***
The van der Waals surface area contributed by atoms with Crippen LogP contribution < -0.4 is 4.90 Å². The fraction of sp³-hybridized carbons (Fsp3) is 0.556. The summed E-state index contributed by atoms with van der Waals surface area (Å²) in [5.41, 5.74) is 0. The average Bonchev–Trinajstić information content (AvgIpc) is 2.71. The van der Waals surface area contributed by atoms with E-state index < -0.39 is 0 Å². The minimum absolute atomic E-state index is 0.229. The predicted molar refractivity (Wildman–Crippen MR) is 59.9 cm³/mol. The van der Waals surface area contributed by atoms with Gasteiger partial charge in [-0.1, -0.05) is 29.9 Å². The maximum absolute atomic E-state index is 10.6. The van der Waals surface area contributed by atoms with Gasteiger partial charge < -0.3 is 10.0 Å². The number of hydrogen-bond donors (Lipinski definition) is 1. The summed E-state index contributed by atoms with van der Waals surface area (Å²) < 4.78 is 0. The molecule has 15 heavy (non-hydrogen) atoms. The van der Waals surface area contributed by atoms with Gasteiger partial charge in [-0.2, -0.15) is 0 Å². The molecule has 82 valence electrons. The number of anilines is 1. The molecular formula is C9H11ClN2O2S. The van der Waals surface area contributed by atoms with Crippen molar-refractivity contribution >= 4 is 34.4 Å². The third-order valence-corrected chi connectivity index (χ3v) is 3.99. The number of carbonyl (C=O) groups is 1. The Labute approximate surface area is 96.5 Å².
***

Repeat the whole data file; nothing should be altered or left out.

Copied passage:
The van der Waals surface area contributed by atoms with Crippen LogP contribution < -0.4 is 4.90 Å². The fraction of sp³-hybridized carbons (Fsp3) is 0.556. The summed E-state index contributed by atoms with van der Waals surface area (Å²) in [5.41, 5.74) is 0. The average Bonchev–Trinajstić information content (AvgIpc) is 2.71. The van der Waals surface area contributed by atoms with E-state index < -0.39 is 0 Å². The minimum absolute atomic E-state index is 0.229. The predicted molar refractivity (Wildman–Crippen MR) is 59.9 cm³/mol. The van der Waals surface area contributed by atoms with Gasteiger partial charge in [-0.1, -0.05) is 29.9 Å². The maximum absolute atomic E-state index is 10.6. The van der Waals surface area contributed by atoms with Gasteiger partial charge < -0.3 is 10.0 Å². The number of hydrogen-bond donors (Lipinski definition) is 1. The summed E-state index contributed by atoms with van der Waals surface area (Å²) < 4.78 is 0. The molecule has 15 heavy (non-hydrogen) atoms. The van der Waals surface area contributed by atoms with Gasteiger partial charge in [-0.2, -0.15) is 0 Å². The molecule has 82 valence electrons. The number of anilines is 1. The molecular formula is C9H11ClN2O2S. The van der Waals surface area contributed by atoms with Crippen molar-refractivity contribution >= 4 is 34.4 Å². The third-order valence-corrected chi connectivity index (χ3v) is 3.99. The number of carbonyl (C=O) groups is 1. The Labute approximate surface area is 96.5 Å².